SpaceX’s eighth Starlink mission this year is only a few days away from the launch. After the same launch time was postponed from June to July, this may be a record month.
Now, July has become the latest candidate for this milestone, instead of June 2020 may become SpaceX’s fourth launch month. Called Starlink V1 L9 or Starlink-9, SpaceX’s second Starlink ride-sharing-carrying 57 Starlink satellites and two BlackSky Earth imaging spacecraft-is scheduled for July 8th (Wednesday) at noon Eastern Time ( UTC) before launching. . If the timetable remains the same, this means that Starlink-9 will fly eight days after SpaceX successfully launched the third US military GPS III satellite on June 30.
In other words, SpaceX exchanged GPS III SV03 and Starlink-9 launch orders from NET from June 30 and June 22 to June 30 and July 8, respectively, eight days apart. The reason why the fast pace of the East Coast launch is possible is because SpaceX uses separate launch pads LC-40 and LC-39A, which are located at Cape Canaveral Air Force Base (CCAFS) and the Kennedy Space Center. A few miles.
Just a few weeks ago, SpaceX’s single-pad turn record was a few hours less than 10 days and was obtained by back-to-back Starlink launch on the LC-40. The simultaneous use of Pad 39A and LC-40 means that post-launch refurbishment does not have to limit SpaceX’s turnaround ability, although it does limit the overall launch rhythm SpaceX can achieve. It is unknown how much of the workforce of SpaceX’s LC-40 and Pad 39A is shared, so in practice the turnover limit for multi-pad launches may not be so obvious, but SpaceX is only technically separated from Florida and California twice or twice Launch pad.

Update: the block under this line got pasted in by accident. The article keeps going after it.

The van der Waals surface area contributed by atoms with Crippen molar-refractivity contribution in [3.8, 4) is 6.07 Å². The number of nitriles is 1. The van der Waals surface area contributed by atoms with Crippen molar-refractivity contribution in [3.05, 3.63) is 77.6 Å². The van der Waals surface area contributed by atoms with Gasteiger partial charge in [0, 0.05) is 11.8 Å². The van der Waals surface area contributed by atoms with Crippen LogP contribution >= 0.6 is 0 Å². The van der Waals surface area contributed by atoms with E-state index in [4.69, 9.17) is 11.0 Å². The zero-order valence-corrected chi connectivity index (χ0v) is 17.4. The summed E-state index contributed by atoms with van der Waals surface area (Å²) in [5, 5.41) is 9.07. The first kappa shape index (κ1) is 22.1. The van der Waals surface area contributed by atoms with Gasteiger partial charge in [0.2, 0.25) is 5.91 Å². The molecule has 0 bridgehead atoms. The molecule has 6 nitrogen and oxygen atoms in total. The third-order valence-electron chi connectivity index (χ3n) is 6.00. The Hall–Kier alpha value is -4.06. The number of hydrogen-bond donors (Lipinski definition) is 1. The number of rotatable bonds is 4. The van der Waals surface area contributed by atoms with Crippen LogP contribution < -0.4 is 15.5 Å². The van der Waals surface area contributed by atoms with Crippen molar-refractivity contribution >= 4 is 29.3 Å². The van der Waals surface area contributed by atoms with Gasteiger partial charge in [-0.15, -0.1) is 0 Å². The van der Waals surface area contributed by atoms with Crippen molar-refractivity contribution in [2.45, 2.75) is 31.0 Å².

In addition to the LC-40’s pad turnover record, SpaceX’s Florida turnover record was also set a few weeks ago, when the company successfully launched two NASA astronauts (Pad 39A) and 60 Starlink satellites (LC-40), Less than five days apart. In theory, if SpaceX can complete the flipping of two launch pads in just 10 days, the company can maintain a five-day launch rhythm indefinitely, and it can carry out more than 70 launches per year.
However, this level of startup activity is still far away. At present, SpaceX has not launched four times a month (or about 30 days) since its first flight in 2006. Given that very few rockets in history can claim that they have reached the same milestone, this is no harm to us, but if the company wants to launch thousands of Starlink satellites quickly, a high launch rhythm is crucial made of. Before Starlink-9 slips from June 22 to July 8, it is likely that June 2020 will be the company’s fourth release month.
Now, this opportunity has been handed over to July. As of now, SpaceX has planned four launches this month, one of which is temporary. The target of Starlink-9 is relatively stable on July 8 relative to the target of PadA 39A, followed by South Korea’s ANASIS II military communications satellite NET at LC-40 on July 14. Eventually, Argentine radar satellites SAOCOM 1B and SpaceX’s own Starlink-10 missions can be launched a few days apart, using Pad 39A and LC-40 again. SAOCOM 1B can easily slip into August or even longer, because the mission was initially postponed by the coronavirus pandemic on March 30, and the epidemic is not over yet.
SpaceX has changed from a zero chance of four launch months to two back-to-back facts, which shows that even if it did not happen in July 2020, this milestone is close at hand.
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